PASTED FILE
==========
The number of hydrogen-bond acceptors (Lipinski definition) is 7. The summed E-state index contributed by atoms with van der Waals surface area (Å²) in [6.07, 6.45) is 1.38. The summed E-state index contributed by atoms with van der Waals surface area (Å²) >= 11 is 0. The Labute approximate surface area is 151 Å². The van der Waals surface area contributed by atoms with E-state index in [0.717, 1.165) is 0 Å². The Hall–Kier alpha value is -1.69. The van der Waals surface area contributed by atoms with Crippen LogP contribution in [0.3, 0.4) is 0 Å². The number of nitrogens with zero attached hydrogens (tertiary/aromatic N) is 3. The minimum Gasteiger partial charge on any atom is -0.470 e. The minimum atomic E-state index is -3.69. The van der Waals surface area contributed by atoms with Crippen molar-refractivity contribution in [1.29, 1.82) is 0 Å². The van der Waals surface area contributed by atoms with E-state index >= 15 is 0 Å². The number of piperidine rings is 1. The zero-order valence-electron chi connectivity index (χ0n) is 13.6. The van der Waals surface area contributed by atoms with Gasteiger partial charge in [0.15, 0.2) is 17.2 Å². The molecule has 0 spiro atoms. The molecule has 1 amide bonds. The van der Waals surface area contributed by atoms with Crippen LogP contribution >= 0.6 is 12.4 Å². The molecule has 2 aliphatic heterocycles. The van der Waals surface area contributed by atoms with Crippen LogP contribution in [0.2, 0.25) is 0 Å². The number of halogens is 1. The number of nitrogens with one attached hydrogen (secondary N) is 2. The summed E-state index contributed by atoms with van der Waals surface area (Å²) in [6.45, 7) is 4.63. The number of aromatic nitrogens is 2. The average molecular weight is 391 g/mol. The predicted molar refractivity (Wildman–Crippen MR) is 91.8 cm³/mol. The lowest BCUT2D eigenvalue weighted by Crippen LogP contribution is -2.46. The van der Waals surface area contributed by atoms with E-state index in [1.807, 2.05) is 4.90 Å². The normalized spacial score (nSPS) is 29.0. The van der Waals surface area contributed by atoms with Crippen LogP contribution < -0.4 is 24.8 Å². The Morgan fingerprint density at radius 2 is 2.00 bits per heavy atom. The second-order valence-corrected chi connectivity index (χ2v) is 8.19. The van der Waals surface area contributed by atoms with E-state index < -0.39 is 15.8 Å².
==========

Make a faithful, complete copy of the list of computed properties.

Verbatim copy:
The number of hydrogen-bond acceptors (Lipinski definition) is 7. The summed E-state index contributed by atoms with van der Waals surface area (Å²) in [6.07, 6.45) is 1.38. The summed E-state index contributed by atoms with van der Waals surface area (Å²) >= 11 is 0. The Labute approximate surface area is 151 Å². The van der Waals surface area contributed by atoms with E-state index in [0.717, 1.165) is 0 Å². The Hall–Kier alpha value is -1.69. The van der Waals surface area contributed by atoms with Crippen LogP contribution in [0.3, 0.4) is 0 Å². The number of nitrogens with zero attached hydrogens (tertiary/aromatic N) is 3. The minimum Gasteiger partial charge on any atom is -0.470 e. The minimum atomic E-state index is -3.69. The van der Waals surface area contributed by atoms with Crippen molar-refractivity contribution in [1.29, 1.82) is 0 Å². The van der Waals surface area contributed by atoms with E-state index >= 15 is 0 Å². The number of piperidine rings is 1. The zero-order valence-electron chi connectivity index (χ0n) is 13.6. The van der Waals surface area contributed by atoms with Gasteiger partial charge in [0.15, 0.2) is 17.2 Å². The molecule has 0 spiro atoms. The molecule has 1 amide bonds. The van der Waals surface area contributed by atoms with Crippen LogP contribution >= 0.6 is 12.4 Å². The molecule has 2 aliphatic heterocycles. The van der Waals surface area contributed by atoms with Crippen LogP contribution in [0.2, 0.25) is 0 Å². The number of halogens is 1. The number of nitrogens with one attached hydrogen (secondary N) is 2. The summed E-state index contributed by atoms with van der Waals surface area (Å²) in [6.45, 7) is 4.63. The number of aromatic nitrogens is 2. The average molecular weight is 391 g/mol. The predicted molar refractivity (Wildman–Crippen MR) is 91.8 cm³/mol. The lowest BCUT2D eigenvalue weighted by Crippen LogP contribution is -2.46. The van der Waals surface area contributed by atoms with E-state index in [1.807, 2.05) is 4.90 Å². The normalized spacial score (nSPS) is 29.0. The van der Waals surface area contributed by atoms with Crippen LogP contribution < -0.4 is 24.8 Å². The Morgan fingerprint density at radius 2 is 2.00 bits per heavy atom. The second-order valence-corrected chi connectivity index (χ2v) is 8.19. The van der Waals surface area contributed by atoms with E-state index < -0.39 is 15.8 Å².